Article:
This Means War : DVD Review

Title: This Means War
Director: McG
Script: Timothy Dowling, Simon Kinberg, Marcus Gautesen
Starring: Reese Witherspoon, Chris Pine, Tom Hardy, Chelsea Handler
Rating: 15
Duration: 99 minutes

This Means War2 Spies. 1 Girl. No Rules

Two top CIA operatives wage an epic battle against one another after they discover they are dating the same woman.

This Means War starts slowly with some background and character scenes showing the two leads Tuck (Tom Hardy) and Franklin (Chris Pine) as friends working together as agents for the CIA and the female lead Lauren working as a product tester, it's a bit pedestrian but the action ramps up as the second act kicks in and the two guys start to date her at the same time competitively against one another using all their romantic skills to seduce Lauren (Reese Witherspoon) whilst using their high tech surveillance skills to track each other's progress.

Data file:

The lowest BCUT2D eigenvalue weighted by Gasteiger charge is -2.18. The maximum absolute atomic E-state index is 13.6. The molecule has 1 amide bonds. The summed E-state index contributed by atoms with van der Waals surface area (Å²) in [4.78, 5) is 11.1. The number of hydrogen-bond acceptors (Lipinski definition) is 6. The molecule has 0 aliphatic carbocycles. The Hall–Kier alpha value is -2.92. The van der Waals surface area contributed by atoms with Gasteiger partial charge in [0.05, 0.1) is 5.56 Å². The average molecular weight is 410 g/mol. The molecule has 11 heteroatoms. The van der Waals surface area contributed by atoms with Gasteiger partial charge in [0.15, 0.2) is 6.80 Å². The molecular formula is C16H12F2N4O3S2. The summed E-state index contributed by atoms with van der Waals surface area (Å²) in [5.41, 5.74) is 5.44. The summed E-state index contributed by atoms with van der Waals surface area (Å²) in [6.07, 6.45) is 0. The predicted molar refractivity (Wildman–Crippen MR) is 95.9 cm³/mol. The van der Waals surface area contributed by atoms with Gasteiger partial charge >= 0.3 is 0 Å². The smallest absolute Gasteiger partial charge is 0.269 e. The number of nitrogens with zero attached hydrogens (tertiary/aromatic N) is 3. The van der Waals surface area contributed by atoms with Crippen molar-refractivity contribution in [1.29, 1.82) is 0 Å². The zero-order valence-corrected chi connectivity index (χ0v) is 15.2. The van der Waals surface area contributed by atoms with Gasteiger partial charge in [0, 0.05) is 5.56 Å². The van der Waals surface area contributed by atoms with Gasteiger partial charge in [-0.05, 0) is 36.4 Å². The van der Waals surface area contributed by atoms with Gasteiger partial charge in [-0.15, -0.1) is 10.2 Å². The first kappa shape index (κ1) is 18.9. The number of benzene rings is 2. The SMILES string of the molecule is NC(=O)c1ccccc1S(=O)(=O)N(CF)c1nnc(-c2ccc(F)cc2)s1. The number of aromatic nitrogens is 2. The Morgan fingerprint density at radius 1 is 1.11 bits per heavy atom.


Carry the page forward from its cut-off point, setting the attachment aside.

At some points the film feels as though it might possibly slip into mediocrity but it's the trio of talented and likeable actors that raises it above other similar films. Will Lauren choose Franklin the slick, womanising American or Tuck the lovelorn, more romantic Brit?
The direction is solid and slick apart from the opening scenes which lag a little more than you would expect but overall the film had enough action and laughs to provide enjoyment and a decent form of distraction for viewers without ever perhaps being a smash hit. It's consistently good without ever really being great perhaps missing out on extra kudos by just being slightly too predictable.

This Means War is a lot more credible than you might at first imagine or expect from this sort of film and despite the unlikely premise the film flows well and the dialogue and interactions feel reasonably organic and mostly realistic.
And opposed to the usual plot device of not allowing men who are competing for the affections of the same woman to know the truth of their situation until the final act, here the leads find out the truth from the start which has a positive effect on the film as a whole, as the final outcome feels much more believable and honest as a consequence.